Often, generic versions of medications are available through international pharmacies before they are available through American pharmacies.
International pharmacies can purchase medications from the wholesaler at international prices, which are usually considerably lower than the prices that American pharmacies have to pay. For this reason, medications purchased through international online pharmacies can cost half as much — sometimes even less — than the same medications would cost at an American pharmacy.

Are there any downsides to purchasing medications online? There are a few. You will need to do your research and make sure that you are purchasing your medications through a reputable pharmacy. Unfortunately, many “online pharmacies” are fly-by-night operations looking to make a quick buck selling expired or even counterfeit medications to unsuspecting patients who are looking to simply save money on prescription medications.

Disreputable online pharmacies may also offer to sell potentially dangerous medications — including narcotics — online without a prescription. This opens patients up to the risk of dangerous drug interactions and even overdose. Never do business with a pharmacy that offers to sell you medication without a prescription. Not only is this practice highly illegal, it’s also extremely dangerous. Keep in mind that Google and other search engines are neutral parties and do not filter their results. Just because you find an online pharmacy through a reputable search engine does not mean that they are a reputable business, so you’ll need to take the initiative to check them out. Also this might sound like a daunting task, it isn’t. This guide will provide you with the information you need to determine whether an online pharmacy is reputable or not.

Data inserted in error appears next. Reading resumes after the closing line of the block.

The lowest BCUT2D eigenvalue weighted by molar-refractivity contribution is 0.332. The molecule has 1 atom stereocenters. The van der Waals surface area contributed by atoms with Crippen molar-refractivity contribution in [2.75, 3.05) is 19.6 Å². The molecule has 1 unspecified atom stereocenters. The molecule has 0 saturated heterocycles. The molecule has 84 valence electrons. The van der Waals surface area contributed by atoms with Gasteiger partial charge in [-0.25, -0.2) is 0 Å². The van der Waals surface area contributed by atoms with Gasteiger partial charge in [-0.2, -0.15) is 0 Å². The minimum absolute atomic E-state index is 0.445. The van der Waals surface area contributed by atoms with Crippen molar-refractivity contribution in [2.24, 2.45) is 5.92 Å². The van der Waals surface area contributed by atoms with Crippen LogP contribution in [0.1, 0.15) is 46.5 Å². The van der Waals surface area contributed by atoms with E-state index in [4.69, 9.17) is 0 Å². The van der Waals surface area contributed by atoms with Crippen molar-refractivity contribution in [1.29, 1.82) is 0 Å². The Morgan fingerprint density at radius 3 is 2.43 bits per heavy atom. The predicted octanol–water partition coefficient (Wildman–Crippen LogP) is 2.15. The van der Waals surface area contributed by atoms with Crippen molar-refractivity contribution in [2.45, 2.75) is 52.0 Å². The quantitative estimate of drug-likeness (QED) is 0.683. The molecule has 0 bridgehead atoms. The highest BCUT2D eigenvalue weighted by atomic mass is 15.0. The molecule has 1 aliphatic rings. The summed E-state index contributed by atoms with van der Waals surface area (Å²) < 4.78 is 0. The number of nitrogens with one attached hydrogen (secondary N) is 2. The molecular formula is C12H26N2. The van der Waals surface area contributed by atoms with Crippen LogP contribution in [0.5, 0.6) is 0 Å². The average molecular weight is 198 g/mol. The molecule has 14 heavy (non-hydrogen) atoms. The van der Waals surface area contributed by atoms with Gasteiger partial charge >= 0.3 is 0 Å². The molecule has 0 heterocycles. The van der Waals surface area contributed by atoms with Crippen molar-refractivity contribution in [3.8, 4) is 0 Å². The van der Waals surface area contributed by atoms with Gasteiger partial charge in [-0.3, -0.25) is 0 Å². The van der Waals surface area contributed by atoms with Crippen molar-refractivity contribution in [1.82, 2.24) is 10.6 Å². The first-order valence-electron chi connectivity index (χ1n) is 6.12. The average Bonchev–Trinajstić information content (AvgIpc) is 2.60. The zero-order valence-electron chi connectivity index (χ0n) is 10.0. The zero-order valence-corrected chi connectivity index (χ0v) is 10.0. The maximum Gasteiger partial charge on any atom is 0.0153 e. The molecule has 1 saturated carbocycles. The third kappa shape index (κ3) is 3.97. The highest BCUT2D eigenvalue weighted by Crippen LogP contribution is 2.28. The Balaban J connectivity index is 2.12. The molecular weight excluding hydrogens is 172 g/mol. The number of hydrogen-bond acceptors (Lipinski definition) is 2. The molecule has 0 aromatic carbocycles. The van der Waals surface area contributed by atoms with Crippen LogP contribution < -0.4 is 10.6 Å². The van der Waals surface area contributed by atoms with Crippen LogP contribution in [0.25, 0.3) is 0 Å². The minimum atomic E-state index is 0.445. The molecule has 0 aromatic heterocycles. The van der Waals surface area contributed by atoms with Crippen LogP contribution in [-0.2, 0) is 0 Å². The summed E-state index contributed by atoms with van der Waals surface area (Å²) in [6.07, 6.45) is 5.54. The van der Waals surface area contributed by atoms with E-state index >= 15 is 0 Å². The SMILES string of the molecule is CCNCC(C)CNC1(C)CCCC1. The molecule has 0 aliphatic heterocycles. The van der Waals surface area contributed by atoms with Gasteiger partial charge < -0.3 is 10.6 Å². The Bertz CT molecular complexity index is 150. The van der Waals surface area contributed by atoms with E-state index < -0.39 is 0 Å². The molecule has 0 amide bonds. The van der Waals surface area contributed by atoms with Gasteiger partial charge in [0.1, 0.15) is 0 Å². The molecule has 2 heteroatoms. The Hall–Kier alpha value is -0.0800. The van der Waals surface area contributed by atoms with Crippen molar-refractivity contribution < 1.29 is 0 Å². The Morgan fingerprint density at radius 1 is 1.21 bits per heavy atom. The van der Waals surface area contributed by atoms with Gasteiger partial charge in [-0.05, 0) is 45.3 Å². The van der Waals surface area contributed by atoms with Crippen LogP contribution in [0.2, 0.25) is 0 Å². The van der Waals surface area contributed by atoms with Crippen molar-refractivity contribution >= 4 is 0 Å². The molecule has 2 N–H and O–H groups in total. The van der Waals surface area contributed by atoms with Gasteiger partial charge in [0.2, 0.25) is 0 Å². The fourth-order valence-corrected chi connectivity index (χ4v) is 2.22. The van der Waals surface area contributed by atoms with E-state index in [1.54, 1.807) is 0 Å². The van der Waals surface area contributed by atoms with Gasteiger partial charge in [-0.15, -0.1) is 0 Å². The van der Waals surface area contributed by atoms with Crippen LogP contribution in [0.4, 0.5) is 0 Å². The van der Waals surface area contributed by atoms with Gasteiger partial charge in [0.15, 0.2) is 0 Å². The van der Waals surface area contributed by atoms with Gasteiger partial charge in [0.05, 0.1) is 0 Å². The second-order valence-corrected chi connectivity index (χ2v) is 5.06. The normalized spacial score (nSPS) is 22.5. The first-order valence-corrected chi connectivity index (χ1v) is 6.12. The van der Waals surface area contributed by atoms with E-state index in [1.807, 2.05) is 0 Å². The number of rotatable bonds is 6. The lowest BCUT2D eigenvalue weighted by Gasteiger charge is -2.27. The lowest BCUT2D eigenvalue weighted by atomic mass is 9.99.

Any time you conduct business over the Internet, you run the risk of your personal information being compromised. This guide will give you step-by-step directions you can use to prevent that from happening. Both the U.S. and Canada have laws in place requiring pharmacies and other healthcare providers to protect your personal health information. In the U.S., this law is called HIPAA, which stands for the Health Insurance Portability and Accountability Act, and in Canada, the law is called PIPEDA, which stands for Personal Information Protection and Electronic Documents Act. Both laws are very specific as to how and when personal health information should be protected and how and when it is allowed to be shared. Doing business with a “rogue” pharmacy not only puts you under the risk of having your personal health information compromised, but you may also be running a risk of having your credit card and other identifying information stolen.